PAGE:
Complainant asserts Respondent has no rights or legitimate interests in the disputed domain name because the Respondent is not affiliated with Complainant in any way and has not been authorized by Complainant to use and register its Trademarks or seek registration of any domain name incorporating its Trademarks. Complainant registered its trademarks in 2011 and 2012, respectively, and registered the domain names <accor.com> and <accorhotels.com> in 1998, whereas the disputed domain name was not registered by Respondent until 2014.
Complainant asserts that Respondent is not making any legitimate noncommercial or fair use of the disputed domain name, particularly because Respondent engaged in a phishing scheme, including directing consumers from the disputed domain name to Complainant’s website in order to defraud consumers into revealing personal and financial information believing that Respondent was associated with Complainant’s bona fide services. Complainant further supports its argument by stating that Respondent registered the disputed domain name with a privacy shield, and subsequently to the filing of the Complaint, registered the domain name <accorhotels.com.ph.>.
Finally, Complainant asserts that the disputed domain name was registered, and is being used, in bad faith. Complainant asserts that it is implausible that Respondent was unaware of Complainant when the disputed domain name was registered, due to what Complainant asserted are its well-known Trademarks, and the occurrence of the phishing attempt including directing consumers from the disputed domain name to Complainant’s website.
Respondent did not reply to Complainant’s contentions.
6. Discussion and Findings
In view of the default and the absence of any reply to the Complaint by Respondent, the discussion and findings will be based upon the contentions in the Complaint and any reasonable position that can be attributable to Respondent. Under paragraph 4(a) of the Policy, a complainant can only succeed in an administrative proceeding under the Policy if the panel finds that:
(i) the domain name is identical or confusingly similar to a trademark or service mark in which complainant has rights: and
(ii) respondent has no rights or legitimate interests in the domain name: and
(iii) the domain name has been registered and is being used in bad faith.
A. Identical or Confusingly Similar
Complainant owns the Trademarks and because of their registration dates, they are presumed to have been in continual use in commerce since at least prior to the registration of the disputed domain name. The disputed domain name contains as the initial characters both the ACCOR and ACCORHOTELS Trademarks. The Panel agrees that the addition of “.com” as the gTLD is not relevant to the question of identity or confusing similarity in this case. While the disputed domain name is not identical to either ACCOR or ACCORHOTELS, it does reproduce both Trademarks entirely. As a result, the Panel finds the disputed domain name to be confusingly similar to both Trademarks. The addition of “hotels-bookings” to ACCOR and “–bookings” to ACCORHOTELS does nothing to change a consumer’s perception of the disputed domain name in relation to the ACCOR or ACCORHOTELS Trademarks. Furthermore, the additions of “hotels-booking” and “-booking” only serve to enhance the likelihood of confusion by leading consumers to believe that the website is associated with bookings for Complainant’s hotels.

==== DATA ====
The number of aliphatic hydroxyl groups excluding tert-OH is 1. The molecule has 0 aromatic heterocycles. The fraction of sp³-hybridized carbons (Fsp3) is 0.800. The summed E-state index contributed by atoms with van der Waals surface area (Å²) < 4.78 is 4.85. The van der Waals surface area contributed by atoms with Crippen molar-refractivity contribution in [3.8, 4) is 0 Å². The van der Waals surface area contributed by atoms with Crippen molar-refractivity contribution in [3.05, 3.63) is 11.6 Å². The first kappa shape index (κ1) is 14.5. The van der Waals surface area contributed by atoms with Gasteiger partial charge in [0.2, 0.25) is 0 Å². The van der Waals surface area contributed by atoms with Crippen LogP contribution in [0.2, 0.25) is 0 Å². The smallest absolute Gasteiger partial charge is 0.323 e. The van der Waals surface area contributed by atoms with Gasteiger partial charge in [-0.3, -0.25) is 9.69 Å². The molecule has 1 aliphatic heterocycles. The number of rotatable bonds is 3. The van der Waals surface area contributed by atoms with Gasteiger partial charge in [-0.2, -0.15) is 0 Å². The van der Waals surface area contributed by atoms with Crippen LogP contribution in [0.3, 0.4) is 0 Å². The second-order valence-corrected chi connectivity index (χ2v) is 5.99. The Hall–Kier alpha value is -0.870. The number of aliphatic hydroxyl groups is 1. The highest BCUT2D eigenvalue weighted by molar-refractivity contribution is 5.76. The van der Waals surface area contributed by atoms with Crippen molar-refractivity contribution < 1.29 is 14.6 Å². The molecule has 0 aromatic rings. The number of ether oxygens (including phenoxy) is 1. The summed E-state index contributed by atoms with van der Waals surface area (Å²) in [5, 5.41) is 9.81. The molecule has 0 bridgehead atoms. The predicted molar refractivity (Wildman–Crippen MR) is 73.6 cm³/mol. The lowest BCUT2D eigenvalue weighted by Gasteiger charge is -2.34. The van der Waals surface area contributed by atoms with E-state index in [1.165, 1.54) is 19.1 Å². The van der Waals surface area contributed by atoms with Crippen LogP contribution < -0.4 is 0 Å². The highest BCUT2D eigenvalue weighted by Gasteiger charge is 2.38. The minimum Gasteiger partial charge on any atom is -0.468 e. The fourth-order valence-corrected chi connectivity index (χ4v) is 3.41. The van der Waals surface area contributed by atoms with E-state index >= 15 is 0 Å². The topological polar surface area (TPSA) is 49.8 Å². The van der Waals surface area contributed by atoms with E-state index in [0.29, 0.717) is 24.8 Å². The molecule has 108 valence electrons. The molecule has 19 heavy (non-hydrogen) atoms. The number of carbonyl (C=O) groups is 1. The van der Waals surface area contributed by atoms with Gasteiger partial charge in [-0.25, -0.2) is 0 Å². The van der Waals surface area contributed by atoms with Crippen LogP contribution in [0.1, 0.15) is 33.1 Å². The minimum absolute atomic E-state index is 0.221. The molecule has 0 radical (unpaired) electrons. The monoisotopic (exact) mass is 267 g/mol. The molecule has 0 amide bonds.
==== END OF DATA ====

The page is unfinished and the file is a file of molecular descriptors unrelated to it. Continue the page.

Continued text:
B. Rights or Legitimate Interests
The Panel finds that Respondent has no rights or legitimate interests in the disputed domain name. The fact that the Respondent registered the disputed domain name with a privacy shield, taken alone, is not a decisive factor, but when taken in combination with other factors present, supports a finding of no legitimate interests. The fact that there is no evidence that Respondent is commonly known by or even associated with the name Accor or Accor Hotels, whereas Accor appears to be well-known, supports a finding of no legitimate interests. Lacking any response from Respondent, the Panel must give weight to Complaint’s allegation that Respondent was engaged in a phishing scheme including directing consumers from the disputed domain name to Complainant’s official website. The fact that the disputed domain name previously resolved to Complainant’s website strongly supports this finding, in addition to the phishing email reproduced by Complainant and the subsequent cease-and-desist letters sent by Complainant. The fact that Respondent registered the domain name <accorhotels.com.ph> after this Complaint was filed taken alone does not support or refute a finding of no legitimate interests. However, when taken in combination with the above factors, this fact does not detract from a finding of no legitimate interests.
Hence, on balance, the Panel concludes that Respondent has no rights or legitimate interests in the disputed domain name.
C. Registered and Used in Bad Faith
The Panel finds that the disputed domain name was registered and is being used in bad faith. The un-opposed allegation of phishing, and the evidence submitted in support of phishing, combined with the likelihood of confusion, is sufficient evidence of bad faith. The fact that the disputed domain name was routed to an inactive website after the Complaint was filed is further evidence of bad faith usage. It seems likely, as Complainant alleges, that Respondent intentionally attempted to deceive consumers into providing personal and financial information, believing that Respondent was associated with the bona fide services offered by Complainant. Furthermore, no evidence of good faith use of the disputed domain name by Respondent was presented.
For the foregoing reasons, in accordance with paragraphs 4(i) of the Policy and 15 of the Rules, the Panel orders that the disputed domain name <accorhotels-booking.com> be transferred to Complainant.
Timothy D. Casey
Date: November 13, 2014